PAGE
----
Where’s Cecil?

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Welcome to this week’s installment of “Where’s Cecil?,” my ongoing effort to keep track of Mayor Cecil Clarke’s campaign appearances to judge just how much time he’s taking from his day job to travel the province in pursuit of the leadership of the Progressive Conservative Party of Nova Scotia.

As you will recall, the mayor of the CBRM declared his candidacy for the PC leadership on February 3. Tories will choose their new leader at the very end of October. So Clarke — who is paid $109,754 a year as our municipality’s only “full-time” elected official — intends to spend roughly eight months doing double duty as a mayor/PC leadership candidate.

We know, because CBRM Human Resources told us so, that the department does not track the vacation time of the mayor, whose only constraint is apparently Section 17(4) of the MGA:

A mayor or councillor who, without leave of the council, is absent from three consecutive regular meetings of the council, ceases to be qualified to serve as mayor or as a councillor.

Mayor Clarke, then, is presumably tracking his time off based on his own estimate (shared with CBC radio listeners back in December 2017) that he has over 20 weeks’ vacation stockpiled.

 

#CampDay

I literally had to ask myself “Where’s Cecil?” when I first looked at these photos, because he doesn’t say which Tim Hortons he visited on #CampDay, June 6.

After some sleuthing (with the assistance of Google Maps) I can declare with some certainty he’s at the Tim Hortons on Blowers Street in North Sydney.

What I can’t say with any certainty was whether he was there as mayor of the CBRM — which he could have been, attending #CampDay events would be a perfectly reasonable mayor-of-the-CBRM thing to do — or as a PC leadership candidate — which, again, he could have been, as these pictures were posted on his campaign Facebook feed (“Cecil Clarke, politician”).

Do you see why the Spectator gets so confused?

 

Talk Radio

Also on June 6, Clarke took the time to speak to NEWS 957’s Sheldon MacLeod about his plan to “update Nova Scotia’s presumptive cancer legislation for career and volunteer firefighters.”

In the course of the discussion, MacLeod asked if Clarke would eventually release his entire platform and Clarke (who had been admitting the CBRM’s review of fire services had revealed needs beyond presumptive cancer legislation — needs like standardized equipment, vehicles and training), said:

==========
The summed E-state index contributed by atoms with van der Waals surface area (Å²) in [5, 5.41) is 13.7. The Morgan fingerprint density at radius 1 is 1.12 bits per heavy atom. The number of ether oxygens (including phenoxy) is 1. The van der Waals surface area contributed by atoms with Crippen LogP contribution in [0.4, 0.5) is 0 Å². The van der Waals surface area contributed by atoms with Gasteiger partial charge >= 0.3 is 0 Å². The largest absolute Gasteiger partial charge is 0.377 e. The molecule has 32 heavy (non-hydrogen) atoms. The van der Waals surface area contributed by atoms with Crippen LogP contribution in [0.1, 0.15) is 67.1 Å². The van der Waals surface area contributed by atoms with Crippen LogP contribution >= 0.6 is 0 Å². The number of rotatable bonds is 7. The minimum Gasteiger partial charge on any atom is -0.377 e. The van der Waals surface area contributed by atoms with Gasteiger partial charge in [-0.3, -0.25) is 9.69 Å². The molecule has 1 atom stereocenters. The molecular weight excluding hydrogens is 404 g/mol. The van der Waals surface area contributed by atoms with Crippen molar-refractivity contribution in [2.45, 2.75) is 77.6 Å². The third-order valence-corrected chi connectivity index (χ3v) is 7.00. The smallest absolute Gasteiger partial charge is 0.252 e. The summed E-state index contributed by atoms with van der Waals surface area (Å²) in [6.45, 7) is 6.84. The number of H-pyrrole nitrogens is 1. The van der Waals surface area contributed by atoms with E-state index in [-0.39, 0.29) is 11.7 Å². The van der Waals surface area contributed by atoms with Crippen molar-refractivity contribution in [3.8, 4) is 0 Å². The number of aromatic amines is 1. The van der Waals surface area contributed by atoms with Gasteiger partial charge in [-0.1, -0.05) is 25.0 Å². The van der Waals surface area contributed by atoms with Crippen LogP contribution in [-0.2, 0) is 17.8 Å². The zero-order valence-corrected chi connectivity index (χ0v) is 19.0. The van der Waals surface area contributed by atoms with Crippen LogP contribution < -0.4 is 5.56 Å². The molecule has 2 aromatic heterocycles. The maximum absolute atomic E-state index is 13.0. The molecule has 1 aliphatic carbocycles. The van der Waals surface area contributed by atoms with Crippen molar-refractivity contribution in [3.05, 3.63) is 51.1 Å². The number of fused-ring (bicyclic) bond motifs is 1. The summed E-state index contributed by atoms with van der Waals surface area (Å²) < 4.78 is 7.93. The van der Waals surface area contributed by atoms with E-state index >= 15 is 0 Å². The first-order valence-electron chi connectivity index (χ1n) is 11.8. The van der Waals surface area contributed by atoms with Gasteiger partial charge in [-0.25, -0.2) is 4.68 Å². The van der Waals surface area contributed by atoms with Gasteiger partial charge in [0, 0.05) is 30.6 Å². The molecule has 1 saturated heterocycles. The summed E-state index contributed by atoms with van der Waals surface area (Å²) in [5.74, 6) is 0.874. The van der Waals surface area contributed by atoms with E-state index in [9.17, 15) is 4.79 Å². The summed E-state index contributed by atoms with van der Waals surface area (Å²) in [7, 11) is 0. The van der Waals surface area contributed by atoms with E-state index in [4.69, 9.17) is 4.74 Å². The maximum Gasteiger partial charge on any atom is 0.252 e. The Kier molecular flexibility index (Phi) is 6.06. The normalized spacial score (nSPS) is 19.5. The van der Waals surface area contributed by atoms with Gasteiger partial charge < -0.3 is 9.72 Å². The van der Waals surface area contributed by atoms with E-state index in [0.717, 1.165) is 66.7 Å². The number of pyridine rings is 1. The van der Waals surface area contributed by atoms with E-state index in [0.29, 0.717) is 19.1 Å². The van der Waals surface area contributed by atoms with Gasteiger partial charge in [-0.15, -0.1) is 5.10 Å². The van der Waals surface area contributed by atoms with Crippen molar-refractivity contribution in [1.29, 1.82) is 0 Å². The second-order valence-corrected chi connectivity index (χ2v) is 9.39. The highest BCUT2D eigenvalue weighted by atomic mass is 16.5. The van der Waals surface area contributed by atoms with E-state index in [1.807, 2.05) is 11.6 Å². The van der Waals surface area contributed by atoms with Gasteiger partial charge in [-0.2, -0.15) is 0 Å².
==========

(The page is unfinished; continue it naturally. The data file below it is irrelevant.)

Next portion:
There’s going to be an entire document, that’s a very good question Sheldon. There’s overarching themes that you have to deal with that will come forward but also on these items people are asking us to respond to, I will do those on an individual basis, but there is an overarching approach in terms of how I see we need to engage as part of my grass roots policy initiative for the government. And…our party’s level of platform development that we can bring forward that 51 constituencies will be engaged, party will have a policy AGM, so, these are ideas I’m bringing forward, it’s about taking action people are tired promises [sic] that don’t have action associated with them and the fire services is no different.

I thought this was a daring statement coming from a man who made at total of 200 promises for “positive change” over the course of two mayoral elections and it reminded me that a reader had suggested it might be time for an informal audit of the positive change account…

 

At Home with Elmer

At some point last week (as usual, he’s coy about naming the exact day), Clarke dropped by the Central Nova home of former MP Elmer McKay and spent some quality time poring over what looks like the user manual for a recently purchased appliance. (I may be projecting here, having spent too much time poring over user manuals myself lately).

I was relieved to see Clarke was eventually offered a seat.

 

Windsor

Thursday, June 7 found Clarke in Windsor for the Hants West PC Association’s “informal” debate.

I’m not sure what distinguishes a formal from an informal debate — perhaps a lack of neckties and the use of first names? Maybe the candidates wore flip-flops. On second thought, that’s probably not a fashion choice any candidate would ever make.

 

 

If it’s Sunday, this must be St. Peter’s

Nothing to add to this, other than that Sunday, June 10, found our mayor campaigning on-island.

 

…Unless it’s East Tracadie

But it also found him campaigning off-island, turning up later that same day 74km away from St. Peters at the home of Margaret and Gary Young in East Tracadie.

 

Halifax Armdale

Clarke was in Halifax on Monday, June 11, attending a Chinese Dinner Fundraiser Auction for the Progressive Conservative Association of Halifax Armdale at Bethany United Church.

 

Eastern Passage

As reported earlier, Clarke was scheduled to be at the Seafarer’s Pub on Cow Bay Road in Eastern Passage on June 12 — just a hop, skip and a jump from Halifax Armdale, really:

 

Dartmouth-bound?

Here’s a question: will Clarke stick around the metro area for the Dartmouth East Progressive Conservative Association AGM, scheduled for Thursday, June 14? Organizers are saying only that “available” PC leadership candidates will be in attendance.

 

Socializing

Clarke has organized a post-debate social to follow the Thursday, June 21 leadership debate in Dartmouth, so I’m thinking Friday will be a day off work too.

 

Calendar

Here’s the updated campaign calendar. I’ve included the Dartmouth AGM but added three question marks to indicate I’m not sure if Clarke will be attending or not.

 

 

 

 

 

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